When the previous Aston Martin Vantage debuted, it was arguably one of the most beautiful cars on the road, and it retained that title for years to come. Despite this, it was still the "entry-level" Aston, and thus never starred alongside Pierce Brosnan as 007's chariot. For those who did drive it, the Vantage was hailed as a brilliant sports car that you could genuinely use every day. The current model is far more modern, yet holds on to that muscular yet sensual style of design that the Vantage is known for. Performance is vastly increased though, with an AMG-sourced 4.0-liter twin-turbo V8 producing 503 horsepower and 505 lb-ft of torque in standard guise, or up to 527 hp in the Vantage F1 Edition. All of this is sent to the rear wheels through an eight-speed automatic, but unlike in the benchmark Porsche 911, the manual gearbox has been discontinued this year.
There are a couple of new wheel designs and interior styles to choose from, adding to an already wide scope for customization. Unfortunately, the sad news this year is that the previously available manual transmission has been discontinued
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Aston Martin makes a bit of a fracas about the fact that the Vantage has near-perfect weight distribution as a result of a front-mid-mounted engine and a rear-mounted gearbox. They have every right to be proud of this though, not just from a packaging standpoint but because the result is a brilliant experience in the corners. That balance is clear to feel, and you can push hard into corners with no surprises. The Pirelli tires offer phenomenal grip, but if you want to hang the tail out and indulge your inner hooligan, the Vantage will oblige. Once the rear has broken loose, the feeling of control is managed almost exclusively by your right foot. Want more angle? Put your foot down harder. Want to straighten up? Lift off slightly and you'll be pulled straight.
Granted, the car isn't perfect, as the electric steering is short on feel, but it's still exceptionally accurate and responsive. When it's time to calm down, the brakes do an excellent job of bringing the car to a halt, but we'd avoid the available carbon-ceramics as these are a bit too grabby for daily traffic scenarios. In terms of ride comfort, even the softest setting for the standard adaptive dampers are a little stiffer than you'd like, but they're not unbearable. Overall, this is a car you drive hard and one that rewards you for doing so, but it can be made to be reasonably domesticated if you don't mind feeling the occasional large bump.
Is the Vantage a good car? A year ago, we said that the Vantage's manual gearbox automatically qualified it for a "yes" to that question. But do we have the same opinion of the Vantage now that the manual is gone? Yes, but there are a few downsides that come with a sports car like this one. The trunk is practically non-existent, the infotainment system is lacking for features and general usability, and there really isn't much in the way of advanced driver aids. That said, we have to remember that this is a sports car, not a crossover. So as a sports car, this thing needs to shine, and shine it does. The throttle response is good, and the acceleration is visceral, but the way this car handles corners is what sets it apart. It dances with elegance and has the kind of poise that you'd expect from a brand that supplies the most charming and composed secret agent ever depicted. The steering is direct, and although we miss the manual, this is still a wonderful car. Good enough for Bond? Certainly. Good enough for us? Absolutely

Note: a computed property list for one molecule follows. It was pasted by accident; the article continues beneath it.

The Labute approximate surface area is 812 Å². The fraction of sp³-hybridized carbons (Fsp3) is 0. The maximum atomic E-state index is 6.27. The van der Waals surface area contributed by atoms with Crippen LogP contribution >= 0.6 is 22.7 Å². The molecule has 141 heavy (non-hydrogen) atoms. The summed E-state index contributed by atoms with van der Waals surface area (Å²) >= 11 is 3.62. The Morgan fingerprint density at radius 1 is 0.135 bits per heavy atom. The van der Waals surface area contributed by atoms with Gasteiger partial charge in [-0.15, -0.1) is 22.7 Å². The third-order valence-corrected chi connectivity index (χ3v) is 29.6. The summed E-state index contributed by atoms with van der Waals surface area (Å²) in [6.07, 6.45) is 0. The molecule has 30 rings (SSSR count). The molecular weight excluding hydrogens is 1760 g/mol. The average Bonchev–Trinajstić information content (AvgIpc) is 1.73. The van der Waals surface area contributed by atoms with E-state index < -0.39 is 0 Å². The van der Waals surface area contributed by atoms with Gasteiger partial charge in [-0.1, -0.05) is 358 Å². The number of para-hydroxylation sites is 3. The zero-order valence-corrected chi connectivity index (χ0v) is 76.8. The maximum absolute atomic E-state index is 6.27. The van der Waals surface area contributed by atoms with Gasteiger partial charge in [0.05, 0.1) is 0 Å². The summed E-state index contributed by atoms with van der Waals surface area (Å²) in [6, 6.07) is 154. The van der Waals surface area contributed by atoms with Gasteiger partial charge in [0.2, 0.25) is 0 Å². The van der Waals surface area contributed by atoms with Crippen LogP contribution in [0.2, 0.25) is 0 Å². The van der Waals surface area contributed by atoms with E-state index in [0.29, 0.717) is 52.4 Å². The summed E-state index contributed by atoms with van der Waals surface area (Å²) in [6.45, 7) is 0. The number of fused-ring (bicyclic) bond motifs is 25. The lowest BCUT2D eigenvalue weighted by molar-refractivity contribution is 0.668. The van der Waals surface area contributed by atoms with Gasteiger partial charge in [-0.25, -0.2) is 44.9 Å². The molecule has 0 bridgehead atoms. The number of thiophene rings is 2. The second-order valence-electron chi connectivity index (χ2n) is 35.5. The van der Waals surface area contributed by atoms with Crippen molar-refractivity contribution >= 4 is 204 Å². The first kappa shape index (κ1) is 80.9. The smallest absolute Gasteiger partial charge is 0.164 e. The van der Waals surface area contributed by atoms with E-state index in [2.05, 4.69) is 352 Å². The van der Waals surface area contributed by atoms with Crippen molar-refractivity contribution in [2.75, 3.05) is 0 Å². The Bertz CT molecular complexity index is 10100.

No Aston Martin is cheap, but the Vantage is the most affordable in the range. So should you spend a little more and get the DB11? This starts at just under $200,000 and is also powered by a 4.0-liter twin-turbo AMG V8. The DB11 is a little more powerful in base form but both are similarly rapid. And, while the DB11 was unique with the option of its V12, a V12-engined Vantage is on the way soon. So why choose the DB11? Well, it's a more comfortable vehicle; it's a GT for us. The fun factor of the Vantage, its shorter wheelbase, lighter mass, and excellent handling draw us in, but the DB11 with its usable trunk is worth considering too.
There used to be a saying that, if you couldn't get a proper Aston, you'd wait for the next Jaguar sports car to come out and you'd end up with something very similar. But times have changed, and each brand is distinctly different from the other. At around $70,000, the F-Type starts at a much lower price point, but you can spend over $100,000 on the more powerful F-Type R. It makes 567 hp from its supercharged V8 and sounds glorious, and it will match the Vantage up to 60 mph. There are some disappointing facets to the Jag, though. With AWD, it isn't as pure or as fun to drive as the Aston, and the ride quality is unnecessarily harsh. Besides that, the Jaguar name isn't quite up there with Aston Martin. At the end of the day, however, it's a simple decision. Do you want an expensive Jaguar or would you rather live out your 007 fantasy in a real Aston Martin? We'll take that shaken Martini now.
The most popular competitors of 2022 Aston Martin Vantage Coupe: